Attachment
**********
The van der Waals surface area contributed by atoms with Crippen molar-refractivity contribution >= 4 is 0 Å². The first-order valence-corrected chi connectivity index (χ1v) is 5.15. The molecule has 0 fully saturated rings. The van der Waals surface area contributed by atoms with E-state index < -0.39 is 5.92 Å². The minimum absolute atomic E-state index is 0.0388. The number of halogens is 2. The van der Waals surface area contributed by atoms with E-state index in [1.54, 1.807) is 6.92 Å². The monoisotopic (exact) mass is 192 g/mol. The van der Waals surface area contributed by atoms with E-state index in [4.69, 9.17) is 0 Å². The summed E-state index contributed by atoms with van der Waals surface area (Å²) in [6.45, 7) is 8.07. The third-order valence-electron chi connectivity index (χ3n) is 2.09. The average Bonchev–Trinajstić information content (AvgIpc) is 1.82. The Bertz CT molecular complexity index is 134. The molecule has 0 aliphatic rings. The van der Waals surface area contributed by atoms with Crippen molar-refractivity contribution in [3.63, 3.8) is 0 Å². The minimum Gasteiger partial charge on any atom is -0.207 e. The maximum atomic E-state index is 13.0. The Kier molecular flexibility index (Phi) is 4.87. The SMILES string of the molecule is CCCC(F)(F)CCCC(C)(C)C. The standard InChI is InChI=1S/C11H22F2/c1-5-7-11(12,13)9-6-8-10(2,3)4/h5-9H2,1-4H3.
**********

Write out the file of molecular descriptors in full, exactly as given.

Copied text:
The van der Waals surface area contributed by atoms with Crippen molar-refractivity contribution >= 4 is 0 Å². The first-order valence-corrected chi connectivity index (χ1v) is 5.15. The molecule has 0 fully saturated rings. The van der Waals surface area contributed by atoms with E-state index < -0.39 is 5.92 Å². The minimum absolute atomic E-state index is 0.0388. The number of halogens is 2. The van der Waals surface area contributed by atoms with E-state index in [1.54, 1.807) is 6.92 Å². The monoisotopic (exact) mass is 192 g/mol. The van der Waals surface area contributed by atoms with E-state index in [4.69, 9.17) is 0 Å². The summed E-state index contributed by atoms with van der Waals surface area (Å²) in [6.45, 7) is 8.07. The third-order valence-electron chi connectivity index (χ3n) is 2.09. The average Bonchev–Trinajstić information content (AvgIpc) is 1.82. The Bertz CT molecular complexity index is 134. The molecule has 0 aliphatic rings. The van der Waals surface area contributed by atoms with Crippen molar-refractivity contribution in [3.63, 3.8) is 0 Å². The minimum Gasteiger partial charge on any atom is -0.207 e. The maximum atomic E-state index is 13.0. The Kier molecular flexibility index (Phi) is 4.87. The SMILES string of the molecule is CCCC(F)(F)CCCC(C)(C)C. The standard InChI is InChI=1S/C11H22F2/c1-5-7-11(12,13)9-6-8-10(2,3)4/h5-9H2,1-4H3.